This article is a condensed version of the full length news found at CBC News Posted: Jun 6, 2012 11:01 AM ET Last Updated: Jun 6, 2012 10:13 PM ET
Ray Bradbury, the American writer famous for science fiction novels such as Fahrenheit 451, has died at age 91.
He wrote a wide range of fantasy, horror and sci-fi novels and short stories including Cold War morality tale, The Martian Chronicles.
He also wrote the screenplay for the 1956 film version of Moby Dick and created TV scripts for The Twilight Zone.
“What I have always been is a hybrid author,” Bradbury said in 2009. “I am completely in love with movies, and I am completely in love with theatre, and I am completely in love with libraries.”
Bradbury rejected the term science fiction, prefering fantasy to describe his work. “My stories are strongly moral in a way and exemplary; I’m not interested in predicting futures,” he said in a 1969 interview with CBC.
In recent years a stroke had put him in wheelchair, but Bradbury continued to write new novels, screenplays and poetry and appeared at literary events in the Los Angeles area.
Born Aug. 22, 1920, in Waukegan, Ill., and raised in Arizona and Los Angeles, he was influenced as a young reader by Edgar Allan Poe, Edgar Rice Burroughs and H.G. Wells.
Loved the library
His family was too poor to send him to college, but Bradbury spent his time in libraries and fed his fertile imagination with movies.
He was rejected from military service during the Second World War because of his poor eyesight and began to write science fiction stories for pulp fiction magazines in 1938. His first collection of short stories, Dark Carnival, was published in 1947.
The book that made him a household name was The Martian Chronicles, a series of stories about an idyllic Martian civilization that is brutalized by colonizers from Earth. Like many of his books, it was a critique of politics on Earth, in this case the Cold War.
In 1953, he wrote Fahrenheit 451, giving an apocalyptic picture of a world where nuclear war has led to a crackdown on dissenting ideas. Firefighters are assigned to burn books and most people are contented with electronic devices that provide unchallenging entertainment.
Bradbury’s book was inspired by his love for libraries and was meant as a critique of television, but also foreshadowed the world of iPods, interactive websites and electronic surveillance that is here today.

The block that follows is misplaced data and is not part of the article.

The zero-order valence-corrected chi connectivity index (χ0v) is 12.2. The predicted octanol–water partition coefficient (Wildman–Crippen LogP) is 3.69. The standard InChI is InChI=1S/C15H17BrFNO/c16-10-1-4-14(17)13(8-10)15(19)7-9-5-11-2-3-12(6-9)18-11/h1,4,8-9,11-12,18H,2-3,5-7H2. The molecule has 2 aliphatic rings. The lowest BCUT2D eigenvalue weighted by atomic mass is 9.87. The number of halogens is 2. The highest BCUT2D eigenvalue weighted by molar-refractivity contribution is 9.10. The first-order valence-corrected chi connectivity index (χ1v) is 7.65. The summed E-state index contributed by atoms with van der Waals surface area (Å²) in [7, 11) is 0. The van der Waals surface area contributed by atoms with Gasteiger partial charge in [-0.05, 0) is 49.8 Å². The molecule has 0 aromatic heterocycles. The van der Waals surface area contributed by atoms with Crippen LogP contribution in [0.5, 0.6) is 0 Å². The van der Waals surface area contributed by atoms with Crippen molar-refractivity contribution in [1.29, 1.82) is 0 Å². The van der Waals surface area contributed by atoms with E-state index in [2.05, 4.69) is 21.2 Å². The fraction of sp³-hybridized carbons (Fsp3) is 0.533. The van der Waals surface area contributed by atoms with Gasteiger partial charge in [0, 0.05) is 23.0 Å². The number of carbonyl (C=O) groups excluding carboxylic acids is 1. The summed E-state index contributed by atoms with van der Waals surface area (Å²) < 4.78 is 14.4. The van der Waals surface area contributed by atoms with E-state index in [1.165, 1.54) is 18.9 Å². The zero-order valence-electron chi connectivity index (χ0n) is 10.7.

Hatred for book-burning
“It was a book based on real facts and also on my hatred for people who burn books,” he told The Associated Press in 2002.
It became a futuristic classic and was part of many college and high school reading lists. François Truffaut directed a 1966 movie version and the book’s title was appropriated — without Bradbury’s permission — for Michael Moore’s documentary Fahrenheit 9/11.
Bradbury published more than 500 novels, short stories, screenplays and TV scripts, including The Illustrated Man and Something Wicked This Way Comes. He is known for his inventive plotting — a boy defeating a vampire by stuffing him with silver coins; a dinosaur mistaking a fog horn for a mating call; Ernest Hemingway comes back to life on a time machine.
Short stories such as A Sound of Thunder (The Butterfly Effect), The Small Assassin and The Halloween Tree are among his many works to have been adapted to the screen. Dozens of stories were adapted for 1980s series The Ray Bradbury Theater.
Bradbury’s critics found his description unconvincing, his depiction of women old-fashioned and his rendering of worlds with problems too close to those here on Earth repetitive. But he was rare as a genre writer who was treated seriously in the literary world.
In 2007, he received a special Pulitzer Prize citation “for his distinguished, prolific and deeply influential career as an unmatched author of science fiction and fantasy.” In 2000 he was awarded an honorary National Book Award medal for lifetime achievement.
“Everything I’ve done is a surprise, a wonderful surprise,” Bradbury said during his acceptance speech in 2000. “I sometimes get up at night when I can’t sleep and walk down into my library and open one of my books and read a paragraph and say, ‘My God, did I write that? Did I write that?’, because it’s still a surprise.”
Despite keeping his eyes on the future, Bradbury was not an early adopter of technology. He didn’t drive or fly and he refused to have a computer.
“I’m not afraid of machines,” he told Writer’s Digest in 1976. “I don’t think the robots are taking over. I think the men who play with toys have taken over. And if we don’t take the toys out of their hands, we’re fools.”
Bradbury is survived by his four daughters. Marguerite Bradbury, his wife of 56 years, died in 2003.